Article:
The Los Angeles school board has authorized a lawsuit settlement that would send more money to the district’s neediest schools over the next three years for resources to improve African American and Latino student achievement.
Community Coalition, a nonprofit advocacy group, filed a complaint with the California Department of Education and sued the district in 2015 with the help of the American Civil Liberties Union, alleging that the district was misspending up to $450 million meant for low-income students, English learners and foster youth.
The Los Angeles Unified School District receives more than $1 billion extra for those groups each year under a recent state funding formula. The district freed up $450 million of that pot for general use, arguing that schools spend that amount on disabled students who also are in the three categories.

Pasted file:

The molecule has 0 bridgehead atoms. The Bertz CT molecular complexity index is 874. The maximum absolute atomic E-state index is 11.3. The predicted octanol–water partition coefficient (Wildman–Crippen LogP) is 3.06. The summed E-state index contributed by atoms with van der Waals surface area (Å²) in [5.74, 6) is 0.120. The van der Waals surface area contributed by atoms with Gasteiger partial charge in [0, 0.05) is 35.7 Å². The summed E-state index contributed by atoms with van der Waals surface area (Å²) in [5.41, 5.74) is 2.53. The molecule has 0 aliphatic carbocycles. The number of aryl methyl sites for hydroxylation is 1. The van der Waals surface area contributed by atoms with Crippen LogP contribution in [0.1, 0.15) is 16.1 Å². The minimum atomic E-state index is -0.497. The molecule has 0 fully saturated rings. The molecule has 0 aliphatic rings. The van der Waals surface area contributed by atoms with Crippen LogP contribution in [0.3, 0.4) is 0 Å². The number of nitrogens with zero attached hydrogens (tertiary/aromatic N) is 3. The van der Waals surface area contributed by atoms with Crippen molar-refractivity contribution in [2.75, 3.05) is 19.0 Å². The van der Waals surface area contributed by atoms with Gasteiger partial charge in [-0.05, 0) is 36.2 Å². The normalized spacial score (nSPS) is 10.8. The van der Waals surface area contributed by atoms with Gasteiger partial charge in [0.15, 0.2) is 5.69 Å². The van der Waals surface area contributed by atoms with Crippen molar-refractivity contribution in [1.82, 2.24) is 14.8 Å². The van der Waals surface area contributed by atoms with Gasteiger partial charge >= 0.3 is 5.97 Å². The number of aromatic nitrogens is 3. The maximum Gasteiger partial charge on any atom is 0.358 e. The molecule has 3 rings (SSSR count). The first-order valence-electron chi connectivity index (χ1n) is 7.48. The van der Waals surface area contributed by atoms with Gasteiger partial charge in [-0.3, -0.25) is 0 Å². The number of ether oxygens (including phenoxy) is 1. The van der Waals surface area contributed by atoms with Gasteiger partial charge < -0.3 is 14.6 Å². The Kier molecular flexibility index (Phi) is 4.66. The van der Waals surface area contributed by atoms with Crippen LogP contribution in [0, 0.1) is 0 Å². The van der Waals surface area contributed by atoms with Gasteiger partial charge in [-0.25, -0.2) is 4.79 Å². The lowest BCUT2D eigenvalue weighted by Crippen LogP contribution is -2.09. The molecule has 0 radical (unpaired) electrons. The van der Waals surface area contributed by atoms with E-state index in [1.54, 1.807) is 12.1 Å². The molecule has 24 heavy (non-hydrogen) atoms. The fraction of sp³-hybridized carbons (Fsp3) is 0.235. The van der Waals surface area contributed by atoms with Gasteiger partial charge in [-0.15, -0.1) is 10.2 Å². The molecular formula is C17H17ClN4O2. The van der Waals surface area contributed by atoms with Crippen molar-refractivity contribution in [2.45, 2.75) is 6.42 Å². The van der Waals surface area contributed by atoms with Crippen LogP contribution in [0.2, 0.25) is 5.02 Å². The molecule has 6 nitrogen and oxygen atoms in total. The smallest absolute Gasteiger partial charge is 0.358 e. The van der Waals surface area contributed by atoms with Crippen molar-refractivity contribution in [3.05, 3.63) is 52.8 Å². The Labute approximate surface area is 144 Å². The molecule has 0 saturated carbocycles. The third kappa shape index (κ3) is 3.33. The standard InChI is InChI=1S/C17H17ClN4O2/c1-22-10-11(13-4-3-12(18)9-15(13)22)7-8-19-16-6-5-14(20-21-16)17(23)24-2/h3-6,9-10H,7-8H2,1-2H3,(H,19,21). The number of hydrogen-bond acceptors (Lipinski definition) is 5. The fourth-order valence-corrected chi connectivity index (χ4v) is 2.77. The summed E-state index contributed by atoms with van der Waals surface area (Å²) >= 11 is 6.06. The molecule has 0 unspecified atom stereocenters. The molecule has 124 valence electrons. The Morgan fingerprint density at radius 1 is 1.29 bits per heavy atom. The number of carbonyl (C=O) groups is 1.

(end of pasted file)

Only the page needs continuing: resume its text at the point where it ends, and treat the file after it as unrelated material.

Community Coalition and other critics called this logic improper, saying that the programs have to specifically help high-needs students.
The California Department of Education required the district in 2016 to redirect the funds or clarify how the dollars are being used for the intended students.
“For us, that wasn’t enough,” said Alberto Retana, president and chief executive of Community Coalition. “We needed to see additional dollars.”
“We still need to work out a few of the details with the other side,” L.A. Unified general counsel David Holmquist said after the board meeting.
What’s known, he said, is that “it’s going to put more funds out at school sites to benefit the most needy schools in the district.”
L.A. Unified officials and Community Coalition representatives would not say how much money would be going to the schools, which schools would receive the funds or what resources the money would be used for, but they said the district would likely be able to announce those details within a week.
“These are African American and Latino students … that oftentimes have dreams deferred,” Retana said. “These additional resources will help ... provide the kinds of additional resources needed for our kids to have a shot at success.”